Stuff is happening in the Ukraine

Sometimes it strikes me how lucky we are to be able to sit back and say that, in America, right now the biggest stories revolve around an Oscars selfie and a humorous flub of a 42-year-old singer’s name. (See: yesterday’s blog.)

Speaking of which, I wrote yesterday that — because of said flub — Idina Menzel is now 100 times more famous than she was before the Menzel FallonOscars. She parlayed that fame into a spot on the Tonight Show, where she joined Jimmy Fallon and The Roots in their enjoyable segment where they play children’s instruments to contemporary songs. In this case, it was Frozen’s “Let It Go,” which Menzel performed at the 86th Academy Awards on Sunday immediately after John Travolta butchered her name.

Travolta has since publicly apologized, by the way.

Anyway, my point is that, whether you care about this news or not, that it is arguably the most widely discussed topic in the United States right now is a very positive thing. I say this because it means there is no major discord or conflict occurring in our nation that would otherwise be the lead source of conversations.

Unfortunately, that’s not the case in other areas of the world, like the Ukraine.

Although I just spent the last 45 minutes giving myself a crash course reading various articles about the Ukrainian conflict in order to be up to speed, I’m not going to pretend like I know what’s going on. Its all apparently happened very quickly, and I’ve been a little out of the loop since I went to Israel for 10 days in mid-February. Admittedly, I didn’t even realize the severity of Ukraine’s situation until Jared Leto mentioned it his Oscar acceptance speech on Sunday. Thanks, Jared.

Ukrainian riot police officers stood guard, courtesy the New York Times

Ukrainian riot police officers stood guard, courtesy the New York Times

I won’t bother linking to a single article either, because there’s just too many out there, and the news apparently keeps changing by the hour.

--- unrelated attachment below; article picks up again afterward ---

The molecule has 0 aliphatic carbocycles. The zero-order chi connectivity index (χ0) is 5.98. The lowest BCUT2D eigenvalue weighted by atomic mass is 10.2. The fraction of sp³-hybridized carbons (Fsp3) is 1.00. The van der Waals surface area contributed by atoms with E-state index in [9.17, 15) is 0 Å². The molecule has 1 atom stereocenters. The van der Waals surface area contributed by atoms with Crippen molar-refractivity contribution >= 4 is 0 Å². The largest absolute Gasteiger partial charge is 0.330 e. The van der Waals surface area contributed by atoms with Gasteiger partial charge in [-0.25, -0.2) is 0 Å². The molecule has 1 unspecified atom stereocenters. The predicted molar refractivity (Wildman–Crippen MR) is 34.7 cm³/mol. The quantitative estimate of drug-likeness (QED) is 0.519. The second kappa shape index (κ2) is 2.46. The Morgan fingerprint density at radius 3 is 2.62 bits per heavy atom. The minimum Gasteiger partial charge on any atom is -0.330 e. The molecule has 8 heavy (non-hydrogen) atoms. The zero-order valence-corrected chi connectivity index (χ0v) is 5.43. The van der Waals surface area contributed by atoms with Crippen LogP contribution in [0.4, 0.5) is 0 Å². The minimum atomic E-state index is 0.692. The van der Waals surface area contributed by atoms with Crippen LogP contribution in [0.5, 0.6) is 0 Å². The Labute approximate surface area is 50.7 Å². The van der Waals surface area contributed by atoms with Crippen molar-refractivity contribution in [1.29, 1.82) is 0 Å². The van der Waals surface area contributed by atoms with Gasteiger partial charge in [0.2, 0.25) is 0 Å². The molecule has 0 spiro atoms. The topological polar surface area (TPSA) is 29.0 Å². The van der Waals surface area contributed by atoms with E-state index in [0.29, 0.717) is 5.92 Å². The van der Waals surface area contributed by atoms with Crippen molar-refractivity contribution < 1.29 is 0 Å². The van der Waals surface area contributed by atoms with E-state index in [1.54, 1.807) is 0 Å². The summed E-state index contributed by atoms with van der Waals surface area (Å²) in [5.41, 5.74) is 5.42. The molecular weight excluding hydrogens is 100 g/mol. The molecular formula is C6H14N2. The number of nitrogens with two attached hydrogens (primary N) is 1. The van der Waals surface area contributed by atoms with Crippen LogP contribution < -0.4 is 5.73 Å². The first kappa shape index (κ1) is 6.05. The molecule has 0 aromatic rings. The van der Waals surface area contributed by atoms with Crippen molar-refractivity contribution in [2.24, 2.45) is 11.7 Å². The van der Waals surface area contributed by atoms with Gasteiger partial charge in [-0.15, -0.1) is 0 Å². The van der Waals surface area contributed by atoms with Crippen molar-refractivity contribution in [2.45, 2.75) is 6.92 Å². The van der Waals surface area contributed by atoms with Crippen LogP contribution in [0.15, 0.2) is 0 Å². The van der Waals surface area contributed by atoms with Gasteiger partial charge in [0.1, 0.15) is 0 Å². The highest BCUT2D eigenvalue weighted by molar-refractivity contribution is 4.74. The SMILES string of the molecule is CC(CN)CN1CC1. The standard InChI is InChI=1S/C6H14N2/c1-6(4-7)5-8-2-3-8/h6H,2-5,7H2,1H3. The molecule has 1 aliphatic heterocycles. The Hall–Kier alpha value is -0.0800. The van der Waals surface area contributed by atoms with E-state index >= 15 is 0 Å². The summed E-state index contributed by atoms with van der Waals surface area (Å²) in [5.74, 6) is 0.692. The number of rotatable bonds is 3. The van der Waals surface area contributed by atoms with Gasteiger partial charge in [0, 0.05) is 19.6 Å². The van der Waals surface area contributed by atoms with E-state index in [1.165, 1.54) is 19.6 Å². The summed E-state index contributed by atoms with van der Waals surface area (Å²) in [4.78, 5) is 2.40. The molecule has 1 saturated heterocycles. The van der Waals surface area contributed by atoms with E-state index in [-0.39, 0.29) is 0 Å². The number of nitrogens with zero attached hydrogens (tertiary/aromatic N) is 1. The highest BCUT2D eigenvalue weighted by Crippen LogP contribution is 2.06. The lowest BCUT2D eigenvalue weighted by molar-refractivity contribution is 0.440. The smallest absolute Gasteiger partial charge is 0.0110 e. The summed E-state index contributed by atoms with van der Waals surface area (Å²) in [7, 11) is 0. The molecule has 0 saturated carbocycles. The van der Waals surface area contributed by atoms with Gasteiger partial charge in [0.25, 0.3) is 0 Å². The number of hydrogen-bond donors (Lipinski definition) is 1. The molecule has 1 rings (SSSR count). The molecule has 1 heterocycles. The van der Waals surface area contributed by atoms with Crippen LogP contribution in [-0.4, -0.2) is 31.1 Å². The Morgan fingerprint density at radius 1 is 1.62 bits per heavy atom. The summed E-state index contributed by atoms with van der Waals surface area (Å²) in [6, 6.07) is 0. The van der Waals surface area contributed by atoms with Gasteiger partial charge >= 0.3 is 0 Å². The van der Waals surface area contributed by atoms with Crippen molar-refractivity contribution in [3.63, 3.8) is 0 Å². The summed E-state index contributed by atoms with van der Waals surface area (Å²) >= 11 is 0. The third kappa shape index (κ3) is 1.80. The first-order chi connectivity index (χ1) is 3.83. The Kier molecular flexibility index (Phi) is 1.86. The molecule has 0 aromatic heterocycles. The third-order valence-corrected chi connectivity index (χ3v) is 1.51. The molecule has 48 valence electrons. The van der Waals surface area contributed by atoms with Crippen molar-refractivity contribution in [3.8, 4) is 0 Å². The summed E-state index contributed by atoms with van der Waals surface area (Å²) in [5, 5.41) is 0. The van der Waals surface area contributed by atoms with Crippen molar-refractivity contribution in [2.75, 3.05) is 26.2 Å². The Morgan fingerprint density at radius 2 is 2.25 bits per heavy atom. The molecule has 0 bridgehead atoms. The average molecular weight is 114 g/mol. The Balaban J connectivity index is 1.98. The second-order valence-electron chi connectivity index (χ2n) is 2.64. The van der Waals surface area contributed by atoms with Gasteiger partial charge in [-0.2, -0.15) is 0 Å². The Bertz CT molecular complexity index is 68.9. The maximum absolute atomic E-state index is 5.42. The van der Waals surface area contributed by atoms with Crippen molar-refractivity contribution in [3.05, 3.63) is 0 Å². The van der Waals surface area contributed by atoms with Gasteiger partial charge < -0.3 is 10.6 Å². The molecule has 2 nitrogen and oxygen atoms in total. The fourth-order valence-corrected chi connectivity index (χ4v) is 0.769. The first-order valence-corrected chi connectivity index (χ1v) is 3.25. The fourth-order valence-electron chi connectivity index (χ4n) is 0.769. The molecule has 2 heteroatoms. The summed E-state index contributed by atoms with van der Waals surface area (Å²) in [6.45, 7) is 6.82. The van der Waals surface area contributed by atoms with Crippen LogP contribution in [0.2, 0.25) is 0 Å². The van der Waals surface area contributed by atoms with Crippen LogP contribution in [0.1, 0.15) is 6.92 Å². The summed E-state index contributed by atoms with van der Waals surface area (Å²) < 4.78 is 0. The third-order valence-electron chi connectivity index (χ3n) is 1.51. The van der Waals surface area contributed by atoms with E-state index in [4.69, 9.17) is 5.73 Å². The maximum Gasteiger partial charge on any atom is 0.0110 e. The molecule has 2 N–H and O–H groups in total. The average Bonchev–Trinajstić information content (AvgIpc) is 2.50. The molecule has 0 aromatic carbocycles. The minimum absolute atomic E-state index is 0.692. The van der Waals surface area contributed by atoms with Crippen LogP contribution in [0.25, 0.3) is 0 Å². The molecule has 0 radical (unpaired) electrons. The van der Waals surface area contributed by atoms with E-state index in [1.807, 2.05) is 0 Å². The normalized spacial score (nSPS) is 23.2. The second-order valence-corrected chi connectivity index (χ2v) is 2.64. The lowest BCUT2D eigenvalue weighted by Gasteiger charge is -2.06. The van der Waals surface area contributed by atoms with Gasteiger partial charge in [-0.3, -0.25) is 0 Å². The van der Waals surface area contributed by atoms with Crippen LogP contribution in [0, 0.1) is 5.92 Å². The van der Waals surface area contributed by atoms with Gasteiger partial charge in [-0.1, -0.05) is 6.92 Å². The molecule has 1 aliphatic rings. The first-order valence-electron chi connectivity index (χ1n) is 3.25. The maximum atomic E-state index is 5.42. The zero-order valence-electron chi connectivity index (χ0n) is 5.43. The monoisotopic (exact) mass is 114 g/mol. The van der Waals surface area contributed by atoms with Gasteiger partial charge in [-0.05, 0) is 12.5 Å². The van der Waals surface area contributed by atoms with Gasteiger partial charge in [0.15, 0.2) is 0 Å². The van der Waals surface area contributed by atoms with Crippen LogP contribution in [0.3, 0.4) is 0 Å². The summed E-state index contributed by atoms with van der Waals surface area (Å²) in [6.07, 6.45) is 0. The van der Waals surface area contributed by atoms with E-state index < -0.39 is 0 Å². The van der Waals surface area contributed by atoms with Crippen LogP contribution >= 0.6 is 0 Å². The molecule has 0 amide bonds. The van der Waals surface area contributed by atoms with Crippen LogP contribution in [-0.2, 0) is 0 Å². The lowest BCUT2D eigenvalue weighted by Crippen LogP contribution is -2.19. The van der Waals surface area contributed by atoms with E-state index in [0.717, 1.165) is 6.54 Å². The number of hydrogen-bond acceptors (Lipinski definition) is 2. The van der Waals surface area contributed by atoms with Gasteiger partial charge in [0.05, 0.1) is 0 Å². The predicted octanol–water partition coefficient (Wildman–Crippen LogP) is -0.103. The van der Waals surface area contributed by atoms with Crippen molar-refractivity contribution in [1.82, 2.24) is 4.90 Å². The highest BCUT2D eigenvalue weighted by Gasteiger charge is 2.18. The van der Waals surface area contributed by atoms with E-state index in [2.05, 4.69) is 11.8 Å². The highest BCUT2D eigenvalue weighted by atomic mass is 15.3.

In short, though, what I’ve gathered is that civil unrest that began at the end of last year in Ukraine hit its climax in late February, leading to a revolution in which protests turned violent and resulted in deaths, the ousting of President Viktor Yanukovych — who may or may not be hiding in Russia — and the country is right now in that weird in-between phase where we don’t know what government is in control or who leads what.

On March 1, Russian parliament granted President Vladimir Putin’s request to invade Ukraine, and the country has since deployed troops in Crimea, which is an autonomous Republic within the Ukraine. The intervention has received quite the backlash from other countries’ leaders (including America), who for the most part are strongly against it. But Russian officials insist they are doing it to protect their people — Crimea’s population is 58 percent Russian. And reports are mixed as to whom Ukrainian armies are loyal to: Ukraine or Russia.

So that’s where we are at. Officials in both countries insist the situation(s) are under control, but who really knows. What we do know, however, is that in the past, interventions of one country into another usually lead to pretty bad things.

And at least one Russian journalist named Abby Martin is strongly against her country’s actions, who bravely admitted so during a broadcast on Monday night.

Again, I don’t want to bore you with such quandaries that are happening on the other side of the world, but it serves as a solid reminder that we, as Americans, are extremely fortunate that our top stories revolve around post-Oscars talk, Transformers 4, a snake eating a crocodile, and a bogus hover board that people actually thought was real.

Also, with names like Viktor Yanukovych, Vitaliy Zakharchenko, Oleksandr Turchynov and Sergey Aksynov at the forefront of the Ukrainian revolution, let’s just be grateful that John Travolta does not need to pronounce any of them.

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